At The Windward School, reading is taught with a strong emphasis on language competence, skill development, and cognitive strategy. Windward’s curriculum, which includes multisensory, direct instruction that integrates spelling, handwriting, and components of reading such as phonemic awareness, accuracy, and fluency into cohesive and carefully sequenced lessons is based on the latest evidence-based research including that of the National Reading Panel (2000), the largest and most comprehensive research study on reading to date.
In order for children, especially those with language-based learning disabilities, to generalize new learning to various contexts, research has demonstrated the importance of providing multiple and varied opportunities to practice newly acquired skills in exciting and engaging ways, which can be achieved through game play. According to Moats (1998), “Instruction in component skills, practice applying those skills in controlled texts, and reinforcement in games and workshops is balanced with listening to and reading literature of all kinds.” Using games in the classroom for the acquisition, reinforcement, and generalization of skills is critical as “multimodal teaching may be necessary to help students with reading disability integrate information across sensory input modalities and link these modalities with motor output and internal language systems (Berninger & Wolf, 2016). The National Reading Panel’s report on phonics and literacy, published in 2000, further supports the importance of games, emphasizing the need to keep children motivated for successful acquisition of decoding skills. Finally, research has shown that “Effective teachers provide varied, meaningful practice to ensure student mastery and transfer of a skill to other meaningful reading situations” (Villaume & Brabham, 2003 as cited in Rupley, Blair & Nichols, 2009).
At Windward, games are incorporated into instruction either as a standalone reinforcement lesson, or as part of a spelling or reading lesson. In the lower grades, students enjoy playing games such as popcorn, waterfall, or volley, that promote tracking and attention while engaging in multiple readings of the wordlist. Teachers also play games with students that incorporate both encoding and decoding components like WORD-O, a game similar to BINGO in which students fill out their own board before playing the game, and Roller, where students roll a die to determine the number of points they will receive if they spell a dictated word correctly on the first try. If a student spells the word incorrectly, the teacher scaffolds until the student spells the word accurately, and the child receives half the points value of their roll. In addition to providing guided practice in applying a target skill to the spelling of words, Roller also reinforces math concepts of single digit addition and division. In the activity Monster Munch, teachers use interactive white board technology to motivate students during reinforcement exercises using specific target skill. While playing Monster Munch, students drag words into the monster’s mouth. Words containing the target skill are “eaten” by the monster, while words that do not contain the target skill are spit back out.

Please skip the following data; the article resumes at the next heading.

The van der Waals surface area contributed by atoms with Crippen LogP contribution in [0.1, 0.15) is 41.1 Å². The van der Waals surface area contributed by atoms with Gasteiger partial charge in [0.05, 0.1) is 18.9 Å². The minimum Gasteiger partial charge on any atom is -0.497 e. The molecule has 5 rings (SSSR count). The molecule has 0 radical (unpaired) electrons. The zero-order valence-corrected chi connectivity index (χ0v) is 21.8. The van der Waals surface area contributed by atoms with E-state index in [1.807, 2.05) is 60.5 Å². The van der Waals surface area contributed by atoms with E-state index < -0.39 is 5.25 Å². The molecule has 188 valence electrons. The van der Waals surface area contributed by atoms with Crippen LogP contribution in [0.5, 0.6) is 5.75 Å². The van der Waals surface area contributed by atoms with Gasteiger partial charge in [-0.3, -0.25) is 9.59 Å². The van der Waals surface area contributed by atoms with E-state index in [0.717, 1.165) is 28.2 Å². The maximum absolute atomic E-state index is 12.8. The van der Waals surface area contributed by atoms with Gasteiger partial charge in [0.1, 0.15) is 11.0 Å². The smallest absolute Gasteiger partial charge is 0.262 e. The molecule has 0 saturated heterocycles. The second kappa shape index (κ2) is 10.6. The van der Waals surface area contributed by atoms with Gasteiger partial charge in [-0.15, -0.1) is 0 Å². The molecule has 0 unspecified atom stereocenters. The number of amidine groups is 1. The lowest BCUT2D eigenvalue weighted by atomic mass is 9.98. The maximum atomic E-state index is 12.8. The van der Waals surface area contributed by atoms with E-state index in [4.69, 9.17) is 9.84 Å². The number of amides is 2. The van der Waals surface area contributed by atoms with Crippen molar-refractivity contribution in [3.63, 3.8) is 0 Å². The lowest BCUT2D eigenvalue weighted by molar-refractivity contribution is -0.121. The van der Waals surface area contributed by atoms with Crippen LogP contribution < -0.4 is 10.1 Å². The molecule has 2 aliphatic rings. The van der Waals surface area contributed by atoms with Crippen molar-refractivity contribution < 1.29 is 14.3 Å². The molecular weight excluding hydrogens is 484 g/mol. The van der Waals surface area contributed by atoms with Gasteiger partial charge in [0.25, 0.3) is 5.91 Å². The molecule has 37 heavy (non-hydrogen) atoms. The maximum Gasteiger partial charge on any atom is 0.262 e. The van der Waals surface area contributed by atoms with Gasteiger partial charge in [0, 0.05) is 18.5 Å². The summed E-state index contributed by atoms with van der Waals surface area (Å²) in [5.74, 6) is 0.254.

In the upper grades, once students have been introduced to concepts of morphology, teachers add additional engaging and interactive games to their repertoire. While playing Morpheme Matrix and Word Creator, students use and combine roots, prefixes, and suffixes to generate multisyllabic words. An example of a reinforcement lesson for the middle school grades is a trivia game like Jeopardy in which students must utilize the meaning of morphological components to accurately respond to questions and accrue points for their team.
The direct connection between the use of reinforcement games in the acquisition and internalization of encoding and decoding skills is well documented and these activities are certainly enjoyed by all members of the Windward community. Let the games begin!